What? Giving a guest lecture at the university in Durban, South Africa -- I'd love to (as long as they are paying for airface and hotel etc :-) -- I've been to India and China and Japan and ... and a bunch of other places -- I gave a lecture at the University of Oslo in Norway in Feb of this year -- but I've never been to Africa
There's a lot to think about -- one of the great things about these lectures is not that they teach you everything there is to know, but that they tell you about a lot of different things that are out there that make you think "I want to learn more about that"
Great presentations, Max. And thx again to you, Brian, and EEtimes, for making it available. I think it's time I paid more attention to eetimes and programmable planet, and read the Bebop book to find out how things are done in the years since I graduated and got sidetracked by different types of work.
There's also the question as to id a particular radiation event matters or not. Suppose you have a space system that is taking pictures, storing them in on-chip memory, performing DSP on them, and shending them to Earth. If a radiation event causes a bit to flip in the middle of a 10megabit picture ... who really cares -- that will be filtered out by the DSP anyway -- so I probably woyuldn;t worry about protecing thsi memory
By comparison, if I have another block of on-chip memory that is storing my system flight parameters -- then I will use ECC, TMR, and memory scrubbing techniques to keep tha tdata pristine...
Well, I'm being paged .. gotta run. Thanks again Max and Brian. Looking forward to the next session, and perhaps the Design West conference and thanks @jnhong ... I will. 'till next time or you can always message me ...
@Dave: I take it sram fpga's are more susceptible that non-volatile programmable devives?
All FPGAs (actually any digital chip like an ASIC/SoC) has registers and memory cells tha tcan be affected by radiation (flip bits from 0 to 1 and vice versa) -- tyh ereason SRAM-based FPGAs are especially vunerable is that their confifuration cells can also be flipped.
There are ways aroudn thsi like using triple-more redundency (TMR) and detecting when a problem has occured and then using Dynamic Partial Reconfiguration (we talked about this yesterday) to reload that part of the device
@dave: Max, are there any numbers for probability of a rad event on the typical area of an fpga on Earth surface?
I'm sure there are, but I don;t have that Data to hand. One of the bloggers on All Programmable Planet is Adam Taylor in the UK -- he's working on using FPGAs in space -- he'll be giving a talk at Design West also -- he knows all ths istuff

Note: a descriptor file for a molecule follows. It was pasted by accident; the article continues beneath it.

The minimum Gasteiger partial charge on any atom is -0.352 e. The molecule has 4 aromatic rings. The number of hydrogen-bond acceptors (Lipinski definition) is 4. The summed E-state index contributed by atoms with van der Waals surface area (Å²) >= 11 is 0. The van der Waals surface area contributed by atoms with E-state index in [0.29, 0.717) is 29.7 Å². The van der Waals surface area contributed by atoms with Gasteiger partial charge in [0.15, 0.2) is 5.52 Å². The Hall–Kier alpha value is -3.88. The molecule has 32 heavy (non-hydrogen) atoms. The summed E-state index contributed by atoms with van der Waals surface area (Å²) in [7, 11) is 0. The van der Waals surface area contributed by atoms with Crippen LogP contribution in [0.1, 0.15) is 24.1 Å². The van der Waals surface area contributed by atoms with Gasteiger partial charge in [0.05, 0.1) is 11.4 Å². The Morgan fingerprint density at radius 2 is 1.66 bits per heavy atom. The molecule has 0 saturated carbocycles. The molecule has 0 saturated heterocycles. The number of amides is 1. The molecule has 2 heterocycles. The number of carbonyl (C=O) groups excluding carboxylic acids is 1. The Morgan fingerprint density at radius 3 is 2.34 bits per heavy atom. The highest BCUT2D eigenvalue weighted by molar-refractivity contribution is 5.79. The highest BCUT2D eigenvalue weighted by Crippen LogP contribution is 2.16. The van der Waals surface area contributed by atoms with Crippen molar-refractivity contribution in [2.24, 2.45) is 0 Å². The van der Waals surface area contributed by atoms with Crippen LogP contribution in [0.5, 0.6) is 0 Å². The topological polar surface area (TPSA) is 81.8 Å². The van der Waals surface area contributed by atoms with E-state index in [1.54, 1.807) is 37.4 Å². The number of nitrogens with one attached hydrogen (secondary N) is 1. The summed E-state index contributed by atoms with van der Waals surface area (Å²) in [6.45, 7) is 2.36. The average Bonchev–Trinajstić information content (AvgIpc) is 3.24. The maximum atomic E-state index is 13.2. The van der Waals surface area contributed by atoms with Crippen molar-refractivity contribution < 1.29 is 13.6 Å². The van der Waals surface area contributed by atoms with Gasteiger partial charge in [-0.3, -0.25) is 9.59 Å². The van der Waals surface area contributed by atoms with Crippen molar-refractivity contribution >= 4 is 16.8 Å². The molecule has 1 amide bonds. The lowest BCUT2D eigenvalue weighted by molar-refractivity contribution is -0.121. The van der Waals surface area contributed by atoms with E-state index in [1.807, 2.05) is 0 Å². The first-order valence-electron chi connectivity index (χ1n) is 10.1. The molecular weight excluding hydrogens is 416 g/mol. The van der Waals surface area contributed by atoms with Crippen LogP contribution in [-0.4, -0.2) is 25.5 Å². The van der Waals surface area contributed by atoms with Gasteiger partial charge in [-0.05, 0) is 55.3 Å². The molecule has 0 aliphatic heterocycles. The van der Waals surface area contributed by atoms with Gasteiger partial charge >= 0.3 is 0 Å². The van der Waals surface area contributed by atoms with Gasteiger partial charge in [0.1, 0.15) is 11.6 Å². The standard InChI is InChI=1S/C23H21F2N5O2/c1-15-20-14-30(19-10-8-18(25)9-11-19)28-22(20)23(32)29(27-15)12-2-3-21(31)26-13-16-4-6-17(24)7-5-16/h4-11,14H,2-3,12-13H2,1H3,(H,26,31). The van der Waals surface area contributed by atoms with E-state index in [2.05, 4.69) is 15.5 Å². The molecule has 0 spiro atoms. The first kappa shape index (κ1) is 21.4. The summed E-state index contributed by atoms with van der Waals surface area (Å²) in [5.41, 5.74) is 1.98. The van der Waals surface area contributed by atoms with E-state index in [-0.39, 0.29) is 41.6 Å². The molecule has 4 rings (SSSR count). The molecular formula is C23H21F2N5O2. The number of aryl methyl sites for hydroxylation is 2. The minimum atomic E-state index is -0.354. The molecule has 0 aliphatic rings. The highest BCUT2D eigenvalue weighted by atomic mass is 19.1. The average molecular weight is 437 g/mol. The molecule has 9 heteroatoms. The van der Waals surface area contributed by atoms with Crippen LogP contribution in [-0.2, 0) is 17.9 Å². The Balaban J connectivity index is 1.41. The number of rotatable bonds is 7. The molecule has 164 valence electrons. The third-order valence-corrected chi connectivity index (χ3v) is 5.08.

I have strong analog skills. What would be a great class would be a class to show example of how to take advantage of FPGA's in an all analog world. The mention of "Hampster" who created a transmitter to broadcast S-O-S is fascinnating to me. It leads directly into Direct Digital syntheses, which was starting to be a hot button at a former life.
@MaheshNarayan.Nadimpalli: (and I'm not going to typw tha tis more than once :-) Re books, there are all sorts out there -- one I woudl suggest is written by Mike Field -- it's a free intro to VHDL -- it's based aroudn the low-cost Papilio FPGA board -- the best thing is tha tMike's book is free -- mike is known as "Hamster" -- if you go to www.AllProgrammablePlanet.com and search for "Hamster" you'll see a column tha tgives details about thsi book
Thanks everyon efor the kind words. I will try to answer your questions, but some of the ones on radiation are a bit convoluted (the answers) -- what I wil ldo is write a coupel of columns on this next week or the week after and post them on www.AllProgrammablePlanet.com
It's been a great set of talks ... thanks very much! I'd like to see a "Hello World" workshop ... getting your first FPGA design working. Would have to be vendor specific but using introductory hardware is cheap.
great pictorial representations and explanations of the variations in use by many semiconductor companies, again .. . vertical integration through/across die to die ... biggest problem I could see would be cooling or heat control of typical (predictable) hot spots ...
We probably will use some programmable analog and/or all-programmible stuff at some point but in agricultural machinery we're typically late adopeters because our stuff will be expected to run 25+ years - we wait until it's well proven and available in automotive-qualified packaging.
What are the engineering and design challenges in creating successful IoT devices? These devices are usually small, resource-constrained electronics designed to sense, collect, send, and/or interpret data. Some of the devices need to be smart enough to act upon data in real time, 24/7. Are the design challenges the same as with embedded systems, but with a little developer- and IT-skills added in? What do engineers need to know? Rick Merritt talks with two experts about the tools and best options for designing IoT devices in 2016. Specifically the guests will discuss sensors, security, and lessons from IoT deployments.